Letters To The Editor

Don Chapman
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February 21, 2007 - MidWeek
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Admit Iraq defeat

Bob Jones is right on the money in his “Iraq Fixes” column: “Admit defeat, pull out.”

We have created our own defeat. Our destruction of that poor country has been so miserable, and we have created so many revenge-thirsting enemies, that no Humvees, no Black Hawks, no Sherman tanks, and no new “surge” can conquer their death-defying strong beliefs. We are defeated already, and the sooner we realize and acknowledge it, the better for all of us.

Come clean, declare defeat and go home. That would be the first word of truthfulness coming out of the Bush administration since the beginning of the war. Weapons of mass destruction, uranium from Niger, situation is improving, and “Mission Accomplished.” There is no end to those lies.

Admit defeat. At least we leave with an expression of honesty. It may even render some respect for us around the world.

Even then we will have to live with our guilt that we have permitted such wholesale destruction and slaughter.

Gerhard C. Hamm

Waialae Iki


My. Hypocrite

Rick Hamada continues to be a poster boy of hypocrisy.

How can Hamada be a credible advocate for democracy in the middle east when Hamada chastises Lt. Watada for seeking a fair hearing as guaranteed by our Constitution in our democratic government.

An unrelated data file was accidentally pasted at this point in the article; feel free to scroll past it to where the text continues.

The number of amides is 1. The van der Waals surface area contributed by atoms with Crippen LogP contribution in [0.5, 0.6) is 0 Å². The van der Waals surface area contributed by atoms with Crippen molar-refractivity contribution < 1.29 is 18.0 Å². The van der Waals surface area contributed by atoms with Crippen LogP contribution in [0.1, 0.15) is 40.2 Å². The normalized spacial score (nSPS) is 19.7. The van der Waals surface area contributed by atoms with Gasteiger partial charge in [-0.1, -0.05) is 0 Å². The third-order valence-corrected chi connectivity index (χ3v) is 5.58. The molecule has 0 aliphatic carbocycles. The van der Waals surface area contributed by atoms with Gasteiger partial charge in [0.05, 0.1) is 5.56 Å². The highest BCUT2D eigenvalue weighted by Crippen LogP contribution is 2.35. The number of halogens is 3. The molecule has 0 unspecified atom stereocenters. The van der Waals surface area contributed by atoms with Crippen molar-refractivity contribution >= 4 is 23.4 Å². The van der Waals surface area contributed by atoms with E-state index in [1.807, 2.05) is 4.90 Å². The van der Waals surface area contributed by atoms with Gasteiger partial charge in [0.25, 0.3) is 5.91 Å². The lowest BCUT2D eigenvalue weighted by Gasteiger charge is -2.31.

In stark contrast to Hamada, Lt. Watada is the true hero defending our Constitution. Lt. Watada swore to uphold the Constitution and disobey unlawful orders which, as our media is slowly revealing, Bush had drummed up in the Iraqi fiasco.

Adam Lee

Honolulu


Civics education

I’m writing in response to Bob Jones’ column about spelling bees. While I’m not strongly opposed to spelling bees, I do want to take the opportunity to promote a civic education program that definitely does develop the kind of critical thinking that Mr. Jones calls for. I’m the state coordinator for the We the People, the Citizen and the Constitution. Students in this congressionally funded national program study a curriculum that explores the principles and philosophy of the Constitution and the Bill of Rights. On Feb. 10, teams from Iolani, Mililani, Kahuku, Lahainaluna and the Ho’opala Home School Alliance compete at Kapiolani Community College for the privilege of representing Hawaii at the national We the People competition in Washington, D.C. Issues range from the influence of the natural rights philosophy on our government and the value of an independent judiciary to First Amendment religious issues and due process.

I believe in the value of the We the People program. I’ve seen the difference it can make in students’ ability to think critically and prepare themselves effectively for the role of citizenship in a democracy. I’d like to involve more of our students in this civic education project. For more information you can contact me at .(JavaScript must be enabled to view this email address)

Sandra Cashman

State Coordinator We the People, the Citizen and the Constitution


Refreshing MW

My husband and I are here in Hawaii for two years as LDS missionaries, teaching at BYUHawaii.We love it here.

We are also so happy to be receiving the MidWeek paper, and the wonderful open thought that it allows.

We are so weary of the controlled media in television and most papers, that it is refreshing to hear open forum.

Bonnie Marshall

Laie

Send your letters to MidWeek Letters, 500 Ala Moana Blvd., Suite 500, Honolulu, HI. 96813; by fax to 585-6324, or by email to dchapman@midweek.com. Please include your name, address and daytime and evening phone numbers. We print only the letters that include this information, but only your name and area of residence will appear in print. Letters may be edited for clarity and space.
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